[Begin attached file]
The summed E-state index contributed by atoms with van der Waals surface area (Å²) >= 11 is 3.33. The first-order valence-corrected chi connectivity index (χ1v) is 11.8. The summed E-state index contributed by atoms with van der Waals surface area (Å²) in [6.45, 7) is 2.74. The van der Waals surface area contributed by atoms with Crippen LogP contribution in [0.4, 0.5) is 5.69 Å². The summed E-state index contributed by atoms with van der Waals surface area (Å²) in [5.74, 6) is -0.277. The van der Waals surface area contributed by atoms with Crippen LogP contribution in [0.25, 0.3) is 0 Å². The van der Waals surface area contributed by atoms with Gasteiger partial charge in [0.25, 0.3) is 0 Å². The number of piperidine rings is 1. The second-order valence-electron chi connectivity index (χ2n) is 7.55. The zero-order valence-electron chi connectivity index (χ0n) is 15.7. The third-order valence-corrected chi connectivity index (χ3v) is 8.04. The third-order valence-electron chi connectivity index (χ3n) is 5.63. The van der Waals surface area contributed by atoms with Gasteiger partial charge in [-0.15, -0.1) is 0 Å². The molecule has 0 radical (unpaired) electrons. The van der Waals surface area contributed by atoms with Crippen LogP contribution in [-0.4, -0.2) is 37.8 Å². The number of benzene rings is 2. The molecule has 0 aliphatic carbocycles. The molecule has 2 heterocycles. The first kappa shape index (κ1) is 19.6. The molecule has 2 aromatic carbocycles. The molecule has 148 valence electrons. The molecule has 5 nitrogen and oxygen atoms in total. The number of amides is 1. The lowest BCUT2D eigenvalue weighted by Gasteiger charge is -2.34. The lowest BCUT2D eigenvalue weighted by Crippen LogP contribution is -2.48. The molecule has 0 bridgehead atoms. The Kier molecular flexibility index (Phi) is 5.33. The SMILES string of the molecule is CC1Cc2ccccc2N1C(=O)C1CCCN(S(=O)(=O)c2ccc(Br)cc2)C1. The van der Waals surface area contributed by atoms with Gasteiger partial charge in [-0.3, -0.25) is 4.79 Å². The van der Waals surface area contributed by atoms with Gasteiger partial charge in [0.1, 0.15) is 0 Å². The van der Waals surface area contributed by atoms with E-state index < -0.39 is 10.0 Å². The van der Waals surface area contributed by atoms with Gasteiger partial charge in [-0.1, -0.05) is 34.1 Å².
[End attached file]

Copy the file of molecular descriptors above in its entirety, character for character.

The summed E-state index contributed by atoms with van der Waals surface area (Å²) >= 11 is 3.33. The first-order valence-corrected chi connectivity index (χ1v) is 11.8. The summed E-state index contributed by atoms with van der Waals surface area (Å²) in [6.45, 7) is 2.74. The van der Waals surface area contributed by atoms with Crippen LogP contribution in [0.4, 0.5) is 5.69 Å². The summed E-state index contributed by atoms with van der Waals surface area (Å²) in [5.74, 6) is -0.277. The van der Waals surface area contributed by atoms with Crippen LogP contribution in [0.25, 0.3) is 0 Å². The van der Waals surface area contributed by atoms with Gasteiger partial charge in [0.25, 0.3) is 0 Å². The number of piperidine rings is 1. The second-order valence-electron chi connectivity index (χ2n) is 7.55. The zero-order valence-electron chi connectivity index (χ0n) is 15.7. The third-order valence-corrected chi connectivity index (χ3v) is 8.04. The third-order valence-electron chi connectivity index (χ3n) is 5.63. The van der Waals surface area contributed by atoms with Gasteiger partial charge in [-0.15, -0.1) is 0 Å². The molecule has 0 radical (unpaired) electrons. The van der Waals surface area contributed by atoms with Crippen LogP contribution in [-0.4, -0.2) is 37.8 Å². The number of benzene rings is 2. The molecule has 0 aliphatic carbocycles. The molecule has 2 heterocycles. The first kappa shape index (κ1) is 19.6. The molecule has 2 aromatic carbocycles. The molecule has 148 valence electrons. The molecule has 5 nitrogen and oxygen atoms in total. The number of amides is 1. The lowest BCUT2D eigenvalue weighted by Gasteiger charge is -2.34. The lowest BCUT2D eigenvalue weighted by Crippen LogP contribution is -2.48. The molecule has 0 bridgehead atoms. The Kier molecular flexibility index (Phi) is 5.33. The SMILES string of the molecule is CC1Cc2ccccc2N1C(=O)C1CCCN(S(=O)(=O)c2ccc(Br)cc2)C1. The van der Waals surface area contributed by atoms with Gasteiger partial charge in [-0.3, -0.25) is 4.79 Å². The van der Waals surface area contributed by atoms with Gasteiger partial charge in [0.1, 0.15) is 0 Å². The van der Waals surface area contributed by atoms with E-state index < -0.39 is 10.0 Å². The van der Waals surface area contributed by atoms with Gasteiger partial charge in [-0.1, -0.05) is 34.1 Å².